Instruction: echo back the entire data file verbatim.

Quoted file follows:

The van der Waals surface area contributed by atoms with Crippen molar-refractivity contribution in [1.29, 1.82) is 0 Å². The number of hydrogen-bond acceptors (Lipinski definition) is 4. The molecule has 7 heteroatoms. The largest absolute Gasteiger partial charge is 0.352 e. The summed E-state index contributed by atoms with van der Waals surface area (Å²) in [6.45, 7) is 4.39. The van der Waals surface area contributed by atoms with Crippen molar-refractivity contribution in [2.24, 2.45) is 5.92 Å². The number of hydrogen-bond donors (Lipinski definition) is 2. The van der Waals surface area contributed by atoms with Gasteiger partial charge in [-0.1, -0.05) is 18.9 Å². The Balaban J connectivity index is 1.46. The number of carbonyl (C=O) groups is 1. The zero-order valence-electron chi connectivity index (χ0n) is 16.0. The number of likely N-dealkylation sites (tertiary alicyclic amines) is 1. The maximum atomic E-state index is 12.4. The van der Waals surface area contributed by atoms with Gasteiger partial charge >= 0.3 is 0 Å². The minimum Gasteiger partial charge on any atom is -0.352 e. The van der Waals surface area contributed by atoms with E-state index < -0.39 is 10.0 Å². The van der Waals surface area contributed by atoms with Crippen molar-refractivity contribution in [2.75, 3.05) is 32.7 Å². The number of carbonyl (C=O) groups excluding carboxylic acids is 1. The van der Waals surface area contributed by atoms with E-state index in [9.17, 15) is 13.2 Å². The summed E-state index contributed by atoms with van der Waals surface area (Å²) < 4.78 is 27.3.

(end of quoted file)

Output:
The van der Waals surface area contributed by atoms with Crippen molar-refractivity contribution in [1.29, 1.82) is 0 Å². The number of hydrogen-bond acceptors (Lipinski definition) is 4. The molecule has 7 heteroatoms. The largest absolute Gasteiger partial charge is 0.352 e. The summed E-state index contributed by atoms with van der Waals surface area (Å²) in [6.45, 7) is 4.39. The van der Waals surface area contributed by atoms with Crippen molar-refractivity contribution in [2.24, 2.45) is 5.92 Å². The number of hydrogen-bond donors (Lipinski definition) is 2. The van der Waals surface area contributed by atoms with Gasteiger partial charge in [-0.1, -0.05) is 18.9 Å². The Balaban J connectivity index is 1.46. The number of carbonyl (C=O) groups is 1. The zero-order valence-electron chi connectivity index (χ0n) is 16.0. The number of likely N-dealkylation sites (tertiary alicyclic amines) is 1. The maximum atomic E-state index is 12.4. The van der Waals surface area contributed by atoms with Gasteiger partial charge >= 0.3 is 0 Å². The minimum Gasteiger partial charge on any atom is -0.352 e. The van der Waals surface area contributed by atoms with E-state index < -0.39 is 10.0 Å². The van der Waals surface area contributed by atoms with Crippen molar-refractivity contribution in [2.75, 3.05) is 32.7 Å². The number of carbonyl (C=O) groups excluding carboxylic acids is 1. The van der Waals surface area contributed by atoms with E-state index in [9.17, 15) is 13.2 Å². The summed E-state index contributed by atoms with van der Waals surface area (Å²) < 4.78 is 27.3.